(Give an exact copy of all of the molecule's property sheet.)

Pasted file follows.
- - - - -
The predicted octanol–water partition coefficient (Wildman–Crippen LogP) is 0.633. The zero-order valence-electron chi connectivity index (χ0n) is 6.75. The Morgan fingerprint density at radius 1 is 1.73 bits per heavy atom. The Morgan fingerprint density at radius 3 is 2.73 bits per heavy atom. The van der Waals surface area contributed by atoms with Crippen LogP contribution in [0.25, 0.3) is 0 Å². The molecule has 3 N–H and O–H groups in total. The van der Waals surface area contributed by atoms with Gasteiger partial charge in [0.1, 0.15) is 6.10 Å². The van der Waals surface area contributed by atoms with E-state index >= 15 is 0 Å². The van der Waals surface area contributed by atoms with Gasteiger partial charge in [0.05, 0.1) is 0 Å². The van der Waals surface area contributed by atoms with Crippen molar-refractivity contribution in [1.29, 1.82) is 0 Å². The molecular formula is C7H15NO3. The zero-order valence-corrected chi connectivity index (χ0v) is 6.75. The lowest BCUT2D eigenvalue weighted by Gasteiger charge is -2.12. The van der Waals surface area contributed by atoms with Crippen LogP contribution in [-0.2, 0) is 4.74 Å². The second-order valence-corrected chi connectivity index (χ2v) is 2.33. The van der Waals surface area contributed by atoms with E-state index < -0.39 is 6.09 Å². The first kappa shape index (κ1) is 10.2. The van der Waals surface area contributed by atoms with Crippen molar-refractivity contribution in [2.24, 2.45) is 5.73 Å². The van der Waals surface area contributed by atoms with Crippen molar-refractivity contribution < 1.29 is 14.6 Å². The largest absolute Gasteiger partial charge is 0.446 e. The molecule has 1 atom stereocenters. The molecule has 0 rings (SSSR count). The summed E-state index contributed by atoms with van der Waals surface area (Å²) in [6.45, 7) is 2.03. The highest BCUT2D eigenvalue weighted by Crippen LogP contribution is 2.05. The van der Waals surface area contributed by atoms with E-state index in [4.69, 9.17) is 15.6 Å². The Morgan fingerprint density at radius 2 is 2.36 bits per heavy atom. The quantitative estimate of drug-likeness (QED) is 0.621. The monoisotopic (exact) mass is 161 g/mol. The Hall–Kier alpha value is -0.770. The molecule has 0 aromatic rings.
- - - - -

The predicted octanol–water partition coefficient (Wildman–Crippen LogP) is 0.633. The zero-order valence-electron chi connectivity index (χ0n) is 6.75. The Morgan fingerprint density at radius 1 is 1.73 bits per heavy atom. The Morgan fingerprint density at radius 3 is 2.73 bits per heavy atom. The van der Waals surface area contributed by atoms with Crippen LogP contribution in [0.25, 0.3) is 0 Å². The molecule has 3 N–H and O–H groups in total. The van der Waals surface area contributed by atoms with Gasteiger partial charge in [0.1, 0.15) is 6.10 Å². The van der Waals surface area contributed by atoms with E-state index >= 15 is 0 Å². The van der Waals surface area contributed by atoms with Gasteiger partial charge in [0.05, 0.1) is 0 Å². The van der Waals surface area contributed by atoms with Crippen molar-refractivity contribution in [1.29, 1.82) is 0 Å². The molecular formula is C7H15NO3. The zero-order valence-corrected chi connectivity index (χ0v) is 6.75. The lowest BCUT2D eigenvalue weighted by Gasteiger charge is -2.12. The van der Waals surface area contributed by atoms with Crippen LogP contribution in [-0.2, 0) is 4.74 Å². The second-order valence-corrected chi connectivity index (χ2v) is 2.33. The van der Waals surface area contributed by atoms with E-state index < -0.39 is 6.09 Å². The first kappa shape index (κ1) is 10.2. The van der Waals surface area contributed by atoms with Crippen molar-refractivity contribution in [2.24, 2.45) is 5.73 Å². The van der Waals surface area contributed by atoms with Crippen molar-refractivity contribution < 1.29 is 14.6 Å². The largest absolute Gasteiger partial charge is 0.446 e. The molecule has 1 atom stereocenters. The molecule has 0 rings (SSSR count). The summed E-state index contributed by atoms with van der Waals surface area (Å²) in [6.45, 7) is 2.03. The highest BCUT2D eigenvalue weighted by Crippen LogP contribution is 2.05. The van der Waals surface area contributed by atoms with E-state index in [4.69, 9.17) is 15.6 Å². The Morgan fingerprint density at radius 2 is 2.36 bits per heavy atom. The quantitative estimate of drug-likeness (QED) is 0.621. The monoisotopic (exact) mass is 161 g/mol. The Hall–Kier alpha value is -0.770. The molecule has 0 aromatic rings.